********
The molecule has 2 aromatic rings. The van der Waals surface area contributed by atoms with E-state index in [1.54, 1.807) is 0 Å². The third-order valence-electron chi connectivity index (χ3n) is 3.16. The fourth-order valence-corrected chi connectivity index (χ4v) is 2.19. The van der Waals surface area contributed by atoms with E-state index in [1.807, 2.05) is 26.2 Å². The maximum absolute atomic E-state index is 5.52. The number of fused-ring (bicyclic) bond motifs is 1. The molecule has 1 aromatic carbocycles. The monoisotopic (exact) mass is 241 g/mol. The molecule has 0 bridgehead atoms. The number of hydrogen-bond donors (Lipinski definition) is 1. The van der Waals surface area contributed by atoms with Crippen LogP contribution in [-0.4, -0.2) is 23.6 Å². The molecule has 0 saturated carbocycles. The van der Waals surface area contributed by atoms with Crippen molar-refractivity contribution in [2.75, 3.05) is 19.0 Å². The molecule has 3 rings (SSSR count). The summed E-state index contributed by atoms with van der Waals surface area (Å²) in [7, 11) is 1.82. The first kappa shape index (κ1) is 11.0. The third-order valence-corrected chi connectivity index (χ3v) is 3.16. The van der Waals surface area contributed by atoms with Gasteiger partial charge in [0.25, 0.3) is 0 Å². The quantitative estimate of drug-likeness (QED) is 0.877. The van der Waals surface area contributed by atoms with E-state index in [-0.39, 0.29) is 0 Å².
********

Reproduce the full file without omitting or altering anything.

The molecule has 2 aromatic rings. The van der Waals surface area contributed by atoms with E-state index in [1.54, 1.807) is 0 Å². The third-order valence-electron chi connectivity index (χ3n) is 3.16. The fourth-order valence-corrected chi connectivity index (χ4v) is 2.19. The van der Waals surface area contributed by atoms with E-state index in [1.807, 2.05) is 26.2 Å². The maximum absolute atomic E-state index is 5.52. The number of fused-ring (bicyclic) bond motifs is 1. The molecule has 1 aromatic carbocycles. The monoisotopic (exact) mass is 241 g/mol. The molecule has 0 bridgehead atoms. The number of hydrogen-bond donors (Lipinski definition) is 1. The van der Waals surface area contributed by atoms with Crippen LogP contribution in [-0.4, -0.2) is 23.6 Å². The molecule has 0 saturated carbocycles. The van der Waals surface area contributed by atoms with Crippen molar-refractivity contribution in [2.75, 3.05) is 19.0 Å². The molecule has 3 rings (SSSR count). The summed E-state index contributed by atoms with van der Waals surface area (Å²) in [7, 11) is 1.82. The first kappa shape index (κ1) is 11.0. The third-order valence-corrected chi connectivity index (χ3v) is 3.16. The van der Waals surface area contributed by atoms with Gasteiger partial charge in [0.25, 0.3) is 0 Å². The quantitative estimate of drug-likeness (QED) is 0.877. The van der Waals surface area contributed by atoms with E-state index in [-0.39, 0.29) is 0 Å².